For one thing, Chavez leaves behind a country wracked by violent crime and mired in economic turmoil. For another, Chavez played such a commanding role in Venezuelan life and politics that nobody is quite sure what will happen to the country.
Perhaps most notably for Venezuela’s Jews, far fewer of them are still around to find out.
Over the past 14 years, Jews have been leaving the country in droves. When Chavez was elected in 1999, there were more than 20,000 Jews living in Venezuela. Today the community is estimated to have fallen to less than half that number. During the more challenging years of Chavez rule, Jewish organizations even developed a plan in concert with local Jews for the evacuation of the country’s Jewish community should the need arise. The plan is still on the shelf.
Venezuela’s constitution appears to require that new elections be held within 30 days. In his final months, Chavez made clear his preference that his vice president, Nicolas Maduro, take over Chavez’s so-called Bolivarian revolution. The likeliest opponent to Maduro, who has echoed Chavez’s anti-Western rhetoric, is Henrique Capriles Radonski, who lost to Chavez by an 11-point margin in elections held last October.
Capriles, who identifies as a Catholic, also happens to be the grandson of Holocaust survivors — a fact Chavez exploited in launching anti-Semitic attacks against him.
During the 2012 presidential campaign, state-run media urged Venezuelans to reject “international Zionism” and vote against Capriles, describing him as having “a platform opposed to our national and independent interests.” Chavez also said the Mossad, Israel’s secret service, was out to kill him and accused Israel of financing Venezuela’s opposition. Government media described Capriles as “Jewish-Zionist bourgeoisie.”
The Anti-Defamation League and the Simon Wiesenthal Center condemned Chavez for his rhetoric.
The campaign was typical Chavez, only the latest in a long series of episodes that left Jews feeling deeply unsettled in a country that before Chavez had remarkably little anti-Semitism.
The first signs of trouble under Chavez came during the years of the second intifada, when the government sponsored rallies in support of the Palestinian cause. After one such rally in May 2004, the Sephardic Tiferet Israel Synagogue in Caracas was attacked.
But it wasn’t until November of that year that Venezuelan Jews felt directly targeted by the government, when security forces carried out an armed raid on a Jewish school in Caracas, Hebraica.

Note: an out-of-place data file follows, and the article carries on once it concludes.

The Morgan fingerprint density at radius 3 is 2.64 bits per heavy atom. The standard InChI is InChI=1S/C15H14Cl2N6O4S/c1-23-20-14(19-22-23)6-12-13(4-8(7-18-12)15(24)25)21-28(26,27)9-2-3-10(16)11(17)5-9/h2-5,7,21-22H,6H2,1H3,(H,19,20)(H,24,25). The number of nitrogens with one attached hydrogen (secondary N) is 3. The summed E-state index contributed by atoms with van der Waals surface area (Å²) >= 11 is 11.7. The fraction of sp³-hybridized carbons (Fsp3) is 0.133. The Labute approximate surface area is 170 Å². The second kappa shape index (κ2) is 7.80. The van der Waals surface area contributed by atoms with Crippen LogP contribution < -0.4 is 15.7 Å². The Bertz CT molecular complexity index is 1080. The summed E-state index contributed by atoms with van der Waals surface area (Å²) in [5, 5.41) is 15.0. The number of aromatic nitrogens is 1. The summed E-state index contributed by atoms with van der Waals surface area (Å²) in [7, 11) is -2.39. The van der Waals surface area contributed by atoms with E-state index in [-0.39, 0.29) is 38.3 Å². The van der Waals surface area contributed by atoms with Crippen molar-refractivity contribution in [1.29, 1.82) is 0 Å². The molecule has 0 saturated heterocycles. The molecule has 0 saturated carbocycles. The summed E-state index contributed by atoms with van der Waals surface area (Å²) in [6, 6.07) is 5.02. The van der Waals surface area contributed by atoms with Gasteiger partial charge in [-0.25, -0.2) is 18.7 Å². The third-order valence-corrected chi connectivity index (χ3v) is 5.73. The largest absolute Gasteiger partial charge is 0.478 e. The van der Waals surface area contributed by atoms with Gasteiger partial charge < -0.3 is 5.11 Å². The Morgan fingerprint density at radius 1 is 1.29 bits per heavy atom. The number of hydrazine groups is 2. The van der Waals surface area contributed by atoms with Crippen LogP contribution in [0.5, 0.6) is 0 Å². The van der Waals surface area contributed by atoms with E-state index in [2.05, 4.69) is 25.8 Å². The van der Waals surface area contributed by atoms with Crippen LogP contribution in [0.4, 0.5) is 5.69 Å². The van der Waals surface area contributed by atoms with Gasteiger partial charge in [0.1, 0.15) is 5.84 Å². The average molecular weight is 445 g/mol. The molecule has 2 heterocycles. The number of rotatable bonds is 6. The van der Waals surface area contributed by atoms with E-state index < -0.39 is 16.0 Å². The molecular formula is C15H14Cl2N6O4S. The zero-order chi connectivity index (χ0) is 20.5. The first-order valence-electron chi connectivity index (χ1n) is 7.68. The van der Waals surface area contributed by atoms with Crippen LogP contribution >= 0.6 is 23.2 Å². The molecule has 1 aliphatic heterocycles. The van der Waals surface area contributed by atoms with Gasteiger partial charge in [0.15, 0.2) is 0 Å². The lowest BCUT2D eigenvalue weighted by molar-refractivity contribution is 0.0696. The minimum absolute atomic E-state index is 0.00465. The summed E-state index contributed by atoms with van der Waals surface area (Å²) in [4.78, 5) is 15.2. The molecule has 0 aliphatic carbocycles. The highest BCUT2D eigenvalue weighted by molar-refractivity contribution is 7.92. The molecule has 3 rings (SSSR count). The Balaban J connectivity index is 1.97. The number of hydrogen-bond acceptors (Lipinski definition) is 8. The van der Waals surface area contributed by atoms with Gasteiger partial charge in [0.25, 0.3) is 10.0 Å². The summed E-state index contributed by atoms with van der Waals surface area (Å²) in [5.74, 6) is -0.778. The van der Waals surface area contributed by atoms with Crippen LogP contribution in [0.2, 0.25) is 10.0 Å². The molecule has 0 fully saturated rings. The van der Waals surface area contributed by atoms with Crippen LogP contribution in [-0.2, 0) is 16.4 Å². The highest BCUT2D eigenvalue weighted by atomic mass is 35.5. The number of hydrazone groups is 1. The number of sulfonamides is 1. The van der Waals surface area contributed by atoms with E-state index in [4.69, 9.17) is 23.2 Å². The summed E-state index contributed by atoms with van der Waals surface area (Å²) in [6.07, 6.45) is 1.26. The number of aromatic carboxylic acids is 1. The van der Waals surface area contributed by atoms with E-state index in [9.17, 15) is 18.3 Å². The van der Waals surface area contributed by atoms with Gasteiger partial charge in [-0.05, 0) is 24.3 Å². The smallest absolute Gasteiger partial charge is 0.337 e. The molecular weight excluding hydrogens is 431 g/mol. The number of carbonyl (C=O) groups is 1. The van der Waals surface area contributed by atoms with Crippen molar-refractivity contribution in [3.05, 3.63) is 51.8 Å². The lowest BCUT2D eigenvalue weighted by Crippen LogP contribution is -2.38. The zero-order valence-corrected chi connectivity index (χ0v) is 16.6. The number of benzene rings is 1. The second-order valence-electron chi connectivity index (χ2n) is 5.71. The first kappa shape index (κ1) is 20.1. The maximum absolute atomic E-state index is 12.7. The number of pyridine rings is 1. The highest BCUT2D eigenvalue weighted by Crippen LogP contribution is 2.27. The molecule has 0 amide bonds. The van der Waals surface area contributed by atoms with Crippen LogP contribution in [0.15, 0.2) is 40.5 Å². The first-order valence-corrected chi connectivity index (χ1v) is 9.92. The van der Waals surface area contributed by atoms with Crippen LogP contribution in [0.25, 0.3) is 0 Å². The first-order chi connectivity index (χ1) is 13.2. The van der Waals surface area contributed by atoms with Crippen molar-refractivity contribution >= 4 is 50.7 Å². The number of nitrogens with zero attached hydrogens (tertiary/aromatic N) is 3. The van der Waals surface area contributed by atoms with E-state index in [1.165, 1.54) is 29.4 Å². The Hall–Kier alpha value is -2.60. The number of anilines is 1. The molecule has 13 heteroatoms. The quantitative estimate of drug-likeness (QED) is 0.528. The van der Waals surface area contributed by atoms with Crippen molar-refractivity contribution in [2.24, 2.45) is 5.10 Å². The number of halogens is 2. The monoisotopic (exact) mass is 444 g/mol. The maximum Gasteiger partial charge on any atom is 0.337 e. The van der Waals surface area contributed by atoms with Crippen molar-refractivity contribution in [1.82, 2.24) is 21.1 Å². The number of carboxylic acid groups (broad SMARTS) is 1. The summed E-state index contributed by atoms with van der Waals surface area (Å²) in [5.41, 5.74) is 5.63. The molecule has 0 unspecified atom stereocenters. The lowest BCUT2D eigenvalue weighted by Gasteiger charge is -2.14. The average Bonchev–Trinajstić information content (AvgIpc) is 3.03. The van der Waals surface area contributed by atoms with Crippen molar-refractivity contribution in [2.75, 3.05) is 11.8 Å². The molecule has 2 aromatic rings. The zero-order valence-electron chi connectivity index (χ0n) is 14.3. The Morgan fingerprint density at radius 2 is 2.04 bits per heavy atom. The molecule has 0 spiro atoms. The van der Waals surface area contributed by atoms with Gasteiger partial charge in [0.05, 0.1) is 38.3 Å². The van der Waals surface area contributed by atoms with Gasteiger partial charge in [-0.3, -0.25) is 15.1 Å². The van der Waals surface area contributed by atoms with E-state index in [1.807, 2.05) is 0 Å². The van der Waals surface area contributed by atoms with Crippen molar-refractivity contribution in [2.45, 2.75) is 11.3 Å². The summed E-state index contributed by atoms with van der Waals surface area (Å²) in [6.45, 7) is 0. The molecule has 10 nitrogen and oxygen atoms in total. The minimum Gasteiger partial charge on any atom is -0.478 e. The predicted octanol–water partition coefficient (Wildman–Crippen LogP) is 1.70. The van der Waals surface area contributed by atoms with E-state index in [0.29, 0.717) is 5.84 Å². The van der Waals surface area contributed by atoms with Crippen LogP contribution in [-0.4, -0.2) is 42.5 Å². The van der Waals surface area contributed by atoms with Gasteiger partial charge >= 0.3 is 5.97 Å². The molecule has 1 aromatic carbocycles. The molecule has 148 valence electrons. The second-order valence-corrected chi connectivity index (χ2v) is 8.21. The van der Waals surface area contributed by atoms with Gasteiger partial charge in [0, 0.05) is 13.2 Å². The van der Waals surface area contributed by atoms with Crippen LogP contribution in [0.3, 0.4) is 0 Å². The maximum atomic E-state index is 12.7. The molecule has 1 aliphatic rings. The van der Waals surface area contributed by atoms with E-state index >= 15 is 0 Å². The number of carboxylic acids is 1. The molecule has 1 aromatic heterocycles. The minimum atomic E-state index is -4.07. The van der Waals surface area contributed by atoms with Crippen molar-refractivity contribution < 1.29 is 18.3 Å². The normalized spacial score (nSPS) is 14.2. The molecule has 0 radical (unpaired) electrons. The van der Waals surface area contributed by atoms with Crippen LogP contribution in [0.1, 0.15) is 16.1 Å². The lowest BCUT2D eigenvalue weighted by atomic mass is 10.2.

Meanwhile, Chavez nurtured an ever-closer relationship with Iran. The seemingly incongruous friendship between Chavez, a secular socialist, and Ahmadinejad, president of an Islamic theocracy, was built around shared hostility to the United States, the West and Israel. The two leaders sharply increased bilateral trade, inaugurated weekly flights between Caracas and Tehran, and frequently visited each other. As the size of the Iranian diplomatic presence in Venezuela grew, Western security experts accused Venezuela of providing Iran with a Latin American base for illicit activities, including arms trading.
Venezuela’s final break with Israel came in 2009, during the three-week Israel-Hamas war in Gaza that began in late December 2008. Chavez severed diplomatic ties with the Jewish state, expelling the Israeli ambassador in Caracas and accusing Israel of committing genocide against the Palestinians. Chavez also insisted that the Jews of Venezuela rebuke Israel for its actions.
Chavez’s constant linkage of Venezuelan Jewry with Israel seemed to give presidential sanction to anti-Semitism, even if Chavez himself said he “respected and loved” Jews.
For now, it’s unclear whether or for how long the anti-Jewish atmosphere Chavez allowed to take root in Venezuela will survive him.
But after 14 years of policies that prompted more than half of Venezuela’s Jews to pick up and leave — and with Venezuela’s economic and security problems now compounded by political turmoil — it’s hard to imagine very many of the Jewish emigres are hurrying back.
For the moment Israel is keeping shtum, hoping to mend fences with Venezuela if an amenable successor comes to power:
Israel remained mum Tuesday and Wednesday on the death of Venezuelan President Hugo Chavez, while it examined the possibility of mending ties with a country that cut relations four years ago due to its late leader’s staunch pro-Palestinian positions.
By Wednesday afternoon, while most world leaders from the US to Iran and the Palestinian Authority had reacted to Chavez’s death, the Foreign Ministry in Jerusalem and the offices of Prime Minister Benjamin Netanyahu and President Shimon Peres still refused to comment.
Israeli diplomatic officials, speaking on condition of anonymity due to the sensitive nature of the issue, said Jerusalem is currently trying to assess whether Chavez’s departure could offer Israel an opportunity to mend ties.
It is very interesting to note that even the Democratic US Administration didn’t officially regret Chavez’s passing:
US President Barack Obama, in a statement his office released, stopped short of expressing regret for Chavez’s passing, saying merely that his country “reaffirms its support for the Venezuelan people and its interest in developing a constructive relationship with the Venezuelan government.”
As for our enemies:
In the Muslim world, news of Chavez’s death caused great grief. Iran, one of Venezuela’s closest allies, proclaimed a day of mourning.
A senior official of Abbas’s Fatah movement also expressed regret over Chavez’s passing, praising particularly his anti-Israel stance during Operation Cast Lead and his support for the Palestinians’ bid for nonmember state status at the UN last year.
‘Nuff said. Let us hope that Chavez’s successor will bring Venezuela back into the Western fold.